Reviews

The still understudied figure of epic tellers (dostonchi, bakhshi) in the Qashqa Darya and Surkhan Darya Plains (Southern Uzbekistan) is studied through the materials of successive ethnographic expeditions from the mid-1920s onwards, and through recent studies by Uzbekistani folklorists on the history of the regional bakhshis’ tradition since the eighteenth century (with particular attention for the schools of Sherobod, Boysun, Beshquton, Chiroqchi, and Qamay).  The author notably evokes vernacular versions of the Nurali and Alpomïsh cycles, and the development of peculiar dastans (like “Yozi and Zebo”) among Uzbek-speaking populations of Kyrgyzstan, Tajikistan, Afghanistan and Turkmenistan.  The last paragraphs summarise the works by N. Ochilov on the attempts made by Qodir Bakhshi in the 1960s-80s for reconciling oral tradition with academic culture (through his dastans “Temur and Bayazid,” “Ahmad Yasawi,” “Samarqand tarovati [The Charm of Samarqand]”).  Beside these overall considerations, the paper does not really permit the reader to assess neither the specificity of the southern Uzbek schools of dastan telling, nor the complex relationship between oral and written culture in twentieth-century Uzbekistan.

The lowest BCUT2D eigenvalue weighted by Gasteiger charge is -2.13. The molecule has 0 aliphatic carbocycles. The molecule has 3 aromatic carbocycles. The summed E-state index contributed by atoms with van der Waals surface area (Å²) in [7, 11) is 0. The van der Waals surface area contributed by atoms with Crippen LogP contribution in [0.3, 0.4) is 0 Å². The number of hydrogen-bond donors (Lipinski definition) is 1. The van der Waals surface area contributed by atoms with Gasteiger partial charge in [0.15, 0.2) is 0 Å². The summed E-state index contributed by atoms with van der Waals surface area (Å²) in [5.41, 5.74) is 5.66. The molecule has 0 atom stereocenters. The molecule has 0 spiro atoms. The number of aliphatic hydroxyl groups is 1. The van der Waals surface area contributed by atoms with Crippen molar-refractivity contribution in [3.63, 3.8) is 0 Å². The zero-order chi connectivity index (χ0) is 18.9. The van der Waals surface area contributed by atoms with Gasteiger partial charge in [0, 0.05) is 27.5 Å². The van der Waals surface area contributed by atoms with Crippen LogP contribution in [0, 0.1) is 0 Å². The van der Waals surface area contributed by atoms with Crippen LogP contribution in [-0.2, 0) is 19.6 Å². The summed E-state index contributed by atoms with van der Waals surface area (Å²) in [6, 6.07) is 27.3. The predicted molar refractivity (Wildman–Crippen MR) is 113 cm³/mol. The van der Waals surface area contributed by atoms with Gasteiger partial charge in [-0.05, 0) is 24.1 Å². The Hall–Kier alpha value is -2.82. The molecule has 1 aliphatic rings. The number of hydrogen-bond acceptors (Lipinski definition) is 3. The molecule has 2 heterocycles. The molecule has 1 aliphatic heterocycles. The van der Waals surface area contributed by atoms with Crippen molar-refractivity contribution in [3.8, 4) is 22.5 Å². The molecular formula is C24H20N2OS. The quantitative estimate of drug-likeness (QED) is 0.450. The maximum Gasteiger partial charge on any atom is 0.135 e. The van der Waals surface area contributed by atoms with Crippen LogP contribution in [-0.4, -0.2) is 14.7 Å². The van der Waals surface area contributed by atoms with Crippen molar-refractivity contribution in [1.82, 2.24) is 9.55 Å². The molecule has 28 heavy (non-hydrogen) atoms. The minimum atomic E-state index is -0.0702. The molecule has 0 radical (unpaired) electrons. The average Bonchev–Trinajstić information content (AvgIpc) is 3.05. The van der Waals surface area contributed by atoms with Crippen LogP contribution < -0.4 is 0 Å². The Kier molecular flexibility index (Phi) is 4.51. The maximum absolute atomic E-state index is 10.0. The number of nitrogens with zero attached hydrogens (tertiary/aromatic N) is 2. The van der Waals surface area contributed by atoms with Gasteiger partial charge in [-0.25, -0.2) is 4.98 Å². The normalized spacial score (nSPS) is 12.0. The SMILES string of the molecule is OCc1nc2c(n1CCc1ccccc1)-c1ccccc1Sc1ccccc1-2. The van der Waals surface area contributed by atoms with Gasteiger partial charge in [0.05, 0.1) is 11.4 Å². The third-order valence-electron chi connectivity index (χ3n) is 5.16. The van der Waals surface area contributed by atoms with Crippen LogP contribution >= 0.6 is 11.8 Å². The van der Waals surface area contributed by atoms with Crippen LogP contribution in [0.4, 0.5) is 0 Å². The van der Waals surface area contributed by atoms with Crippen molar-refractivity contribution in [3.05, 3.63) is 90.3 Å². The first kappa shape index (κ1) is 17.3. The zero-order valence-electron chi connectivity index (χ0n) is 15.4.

Stéphane A. Dudoignon, National Centre for Scientific Research, Paris
CER: I-6.3.C-597